“A Government review of the Māori language sector carried out in 2011 found that more than $500 million is being spent on the language, yet the language continues to struggle. I think there needs to be some critical research carried out to help us understand what helps people become active users of Māori language, and what ingredients are required to establish an ecosystem where language can thrive. We need to understand what programmes work and what don’t. We need to be more accountable to ourselves and ensure we support initiatives that work, rather than language programmes where the sole purpose is to attract funding.
“We also need to improve the overall standard of the language. I often hear the language being spoken badly – and I am a repeat offender, but it must be made clear that there is Māori slang and Māori colloquialism, and then there is incorrect use of te reo Māori. We need to encourage excellence in all areas.”
Jymal says his knowledge of te reo Māori has given him opportunities he wouldn’t otherwise have had. Through te reo, he has had the chance to meet amazing people who have helped him grow personally and professionally – and he is keen for his sons to have similar, if not better, opportunities in the future.
“We are keen for the boys to see te reo being spoken beyond the home and beyond the marae. Ultimately, the marae could be a small part of their lives, depending on the paths they choose for themselves. We would be naive to think that the marae will be the cultural epicentre for time immemorial, for it to be the storehouse of the language.
“We need te reo Māori to be normalised to the point where it is a fully integrated, fully living language. We can’t yet go to the supermarket, or the bank and speak te reo Māori – we’re not there yet.”
For te reo Māori to endure, Jymal believes it has to have everyday relevance beyond the home, beyond the classroom and beyond the marae.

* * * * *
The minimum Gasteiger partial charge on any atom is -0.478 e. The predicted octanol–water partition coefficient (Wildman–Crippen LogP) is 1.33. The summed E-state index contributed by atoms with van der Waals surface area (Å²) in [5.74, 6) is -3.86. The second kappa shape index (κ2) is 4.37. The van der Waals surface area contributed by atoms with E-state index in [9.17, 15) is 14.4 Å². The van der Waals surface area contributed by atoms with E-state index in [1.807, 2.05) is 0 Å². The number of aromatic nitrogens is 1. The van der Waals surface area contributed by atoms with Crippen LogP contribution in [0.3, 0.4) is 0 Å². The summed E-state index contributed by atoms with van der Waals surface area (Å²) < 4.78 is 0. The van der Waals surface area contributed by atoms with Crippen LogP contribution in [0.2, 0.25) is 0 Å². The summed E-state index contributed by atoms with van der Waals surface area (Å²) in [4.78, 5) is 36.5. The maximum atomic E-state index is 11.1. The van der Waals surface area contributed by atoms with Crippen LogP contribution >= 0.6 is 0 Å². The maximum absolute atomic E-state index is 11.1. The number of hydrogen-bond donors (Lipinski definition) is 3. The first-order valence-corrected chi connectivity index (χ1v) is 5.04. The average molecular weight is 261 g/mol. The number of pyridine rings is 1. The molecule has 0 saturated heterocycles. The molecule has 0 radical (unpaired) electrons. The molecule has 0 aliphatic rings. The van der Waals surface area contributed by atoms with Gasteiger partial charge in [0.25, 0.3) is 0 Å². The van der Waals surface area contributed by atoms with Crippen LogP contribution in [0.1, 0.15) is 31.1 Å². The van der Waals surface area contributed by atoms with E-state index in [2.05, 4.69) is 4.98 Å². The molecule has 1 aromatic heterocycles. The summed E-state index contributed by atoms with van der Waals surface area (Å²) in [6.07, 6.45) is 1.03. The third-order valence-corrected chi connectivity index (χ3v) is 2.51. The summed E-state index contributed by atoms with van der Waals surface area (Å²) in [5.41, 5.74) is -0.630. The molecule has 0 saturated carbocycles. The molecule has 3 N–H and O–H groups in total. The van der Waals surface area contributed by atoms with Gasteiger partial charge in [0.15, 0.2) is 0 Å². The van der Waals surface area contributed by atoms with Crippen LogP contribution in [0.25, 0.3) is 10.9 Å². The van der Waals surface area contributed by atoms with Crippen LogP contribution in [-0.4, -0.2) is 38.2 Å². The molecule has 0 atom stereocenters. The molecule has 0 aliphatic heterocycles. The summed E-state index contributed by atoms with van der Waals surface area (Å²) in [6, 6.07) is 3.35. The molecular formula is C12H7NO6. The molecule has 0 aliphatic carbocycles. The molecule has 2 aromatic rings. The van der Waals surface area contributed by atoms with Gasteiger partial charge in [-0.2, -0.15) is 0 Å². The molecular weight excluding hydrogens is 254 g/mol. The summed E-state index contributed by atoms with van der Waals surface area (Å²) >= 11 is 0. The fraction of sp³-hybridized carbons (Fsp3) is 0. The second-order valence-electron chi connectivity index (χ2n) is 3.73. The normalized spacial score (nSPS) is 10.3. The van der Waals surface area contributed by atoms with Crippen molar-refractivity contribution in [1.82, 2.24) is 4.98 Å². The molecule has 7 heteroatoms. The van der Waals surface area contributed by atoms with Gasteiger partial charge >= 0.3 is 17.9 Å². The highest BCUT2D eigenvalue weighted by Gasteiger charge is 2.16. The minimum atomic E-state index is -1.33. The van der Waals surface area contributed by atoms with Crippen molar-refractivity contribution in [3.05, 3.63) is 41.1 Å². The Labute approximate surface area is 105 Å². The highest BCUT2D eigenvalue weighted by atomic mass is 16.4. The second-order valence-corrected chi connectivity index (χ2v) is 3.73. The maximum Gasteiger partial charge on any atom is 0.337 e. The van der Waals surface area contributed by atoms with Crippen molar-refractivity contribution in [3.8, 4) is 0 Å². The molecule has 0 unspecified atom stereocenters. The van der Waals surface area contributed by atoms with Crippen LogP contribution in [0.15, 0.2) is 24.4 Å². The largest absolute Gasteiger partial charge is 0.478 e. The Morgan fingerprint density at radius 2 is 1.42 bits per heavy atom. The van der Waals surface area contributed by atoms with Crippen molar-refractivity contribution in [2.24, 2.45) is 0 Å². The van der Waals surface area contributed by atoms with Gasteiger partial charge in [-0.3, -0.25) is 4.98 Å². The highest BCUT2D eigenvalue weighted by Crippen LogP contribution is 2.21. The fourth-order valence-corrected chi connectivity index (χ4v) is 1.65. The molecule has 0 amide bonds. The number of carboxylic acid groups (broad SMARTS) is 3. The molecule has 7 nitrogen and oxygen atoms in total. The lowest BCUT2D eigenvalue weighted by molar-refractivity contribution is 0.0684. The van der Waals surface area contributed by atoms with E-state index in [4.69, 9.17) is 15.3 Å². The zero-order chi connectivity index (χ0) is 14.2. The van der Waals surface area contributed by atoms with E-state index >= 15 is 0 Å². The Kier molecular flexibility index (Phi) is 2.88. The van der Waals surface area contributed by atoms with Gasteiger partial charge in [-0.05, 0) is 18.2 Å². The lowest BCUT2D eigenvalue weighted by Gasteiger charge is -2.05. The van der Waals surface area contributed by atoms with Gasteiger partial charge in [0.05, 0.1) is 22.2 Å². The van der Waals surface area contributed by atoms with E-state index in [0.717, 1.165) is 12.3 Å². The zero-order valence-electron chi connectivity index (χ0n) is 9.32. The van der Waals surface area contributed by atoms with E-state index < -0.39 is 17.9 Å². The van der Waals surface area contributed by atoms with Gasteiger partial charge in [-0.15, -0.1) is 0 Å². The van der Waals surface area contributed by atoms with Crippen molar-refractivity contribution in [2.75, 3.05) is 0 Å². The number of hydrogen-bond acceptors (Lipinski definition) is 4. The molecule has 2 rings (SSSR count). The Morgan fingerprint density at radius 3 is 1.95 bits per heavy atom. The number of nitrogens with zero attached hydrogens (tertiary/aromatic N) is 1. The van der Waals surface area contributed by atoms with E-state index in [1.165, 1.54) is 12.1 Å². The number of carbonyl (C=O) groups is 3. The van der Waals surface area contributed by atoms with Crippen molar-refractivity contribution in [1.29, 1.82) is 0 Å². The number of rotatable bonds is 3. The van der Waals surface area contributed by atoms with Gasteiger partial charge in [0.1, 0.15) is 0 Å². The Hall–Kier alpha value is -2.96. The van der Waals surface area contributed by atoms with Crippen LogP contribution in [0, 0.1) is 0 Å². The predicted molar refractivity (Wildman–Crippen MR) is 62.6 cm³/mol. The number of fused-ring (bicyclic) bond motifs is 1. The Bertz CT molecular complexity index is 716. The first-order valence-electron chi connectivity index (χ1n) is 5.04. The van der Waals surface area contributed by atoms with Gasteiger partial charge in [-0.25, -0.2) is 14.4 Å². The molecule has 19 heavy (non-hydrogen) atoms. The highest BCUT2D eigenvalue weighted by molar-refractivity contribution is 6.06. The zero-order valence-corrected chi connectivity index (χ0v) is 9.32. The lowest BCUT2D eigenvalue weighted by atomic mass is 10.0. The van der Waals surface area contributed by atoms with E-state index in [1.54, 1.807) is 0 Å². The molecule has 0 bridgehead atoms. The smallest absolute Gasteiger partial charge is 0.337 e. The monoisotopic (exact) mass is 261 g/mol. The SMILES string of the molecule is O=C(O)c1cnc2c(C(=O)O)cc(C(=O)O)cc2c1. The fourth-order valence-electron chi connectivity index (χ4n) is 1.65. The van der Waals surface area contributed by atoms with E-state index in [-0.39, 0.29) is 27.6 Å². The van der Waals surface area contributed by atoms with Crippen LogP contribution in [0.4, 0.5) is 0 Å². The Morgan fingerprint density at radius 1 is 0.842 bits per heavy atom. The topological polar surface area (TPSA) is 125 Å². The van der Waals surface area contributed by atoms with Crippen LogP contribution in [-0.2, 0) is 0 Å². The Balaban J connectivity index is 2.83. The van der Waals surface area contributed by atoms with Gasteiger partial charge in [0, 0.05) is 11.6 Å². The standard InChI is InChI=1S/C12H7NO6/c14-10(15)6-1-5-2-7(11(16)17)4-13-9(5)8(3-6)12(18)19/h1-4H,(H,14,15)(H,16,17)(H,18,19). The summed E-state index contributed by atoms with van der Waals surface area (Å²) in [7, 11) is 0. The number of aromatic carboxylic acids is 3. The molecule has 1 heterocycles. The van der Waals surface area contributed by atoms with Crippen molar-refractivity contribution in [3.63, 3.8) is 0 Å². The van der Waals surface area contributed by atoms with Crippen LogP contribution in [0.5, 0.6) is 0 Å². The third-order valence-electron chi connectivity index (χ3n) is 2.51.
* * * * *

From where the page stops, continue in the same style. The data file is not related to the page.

“The Māori economy is now worth around $38 billion and growing at the rate of developing economies across the world. If that’s the case – if Māori are going to be movers and shakers in the economy – what part is te reo Māori going to play in that?
“When I go to China, I would see it appropriate to learn basic Mandarin, and to have an understanding of the culture. When people come to do business with Ngāi Tahu, or Tainui, or other iwi, do they do the same? I think it’s important that we make the language relevant across all settings and until we normalise it, we can’t expect others to.”
When the Ngāi Tahu Māori language strategy, Kotahi Mano Kāika, Kotahi Mano Wawata (1000 Homes, 1000 Dreams), was launched, there were perhaps five Ngāi Tahu families speaking te reo Māori in the home. Now there are between 20 and 30 and Jymal is confident those numbers will continue to grow.
“You can be sure there is a growing pool of highly proficient, culturally adept speakers within Ngāi Tahu. Many of those people are also highly educated experts in their chosen fields, and I think the challenge for the iwi in the future will be to harness and keep hold of those people.
“We can’t rest on our laurels and expect our people to stay just because they are of the iwi.”
He acknowledges that it takes time to build a pool of the best bilingual people but he sees a bright future ahead.
“We have to strive for normalcy. Te reo Māori is not a separate thing. It is an integral part of our culture. Therefore, it is important to remember that language doesn’t grow from policy; but good policy is a key support component and has its place. Te reo Māori rests with those who see through the revitalisation of our language, a brighter future for all New Zealanders.”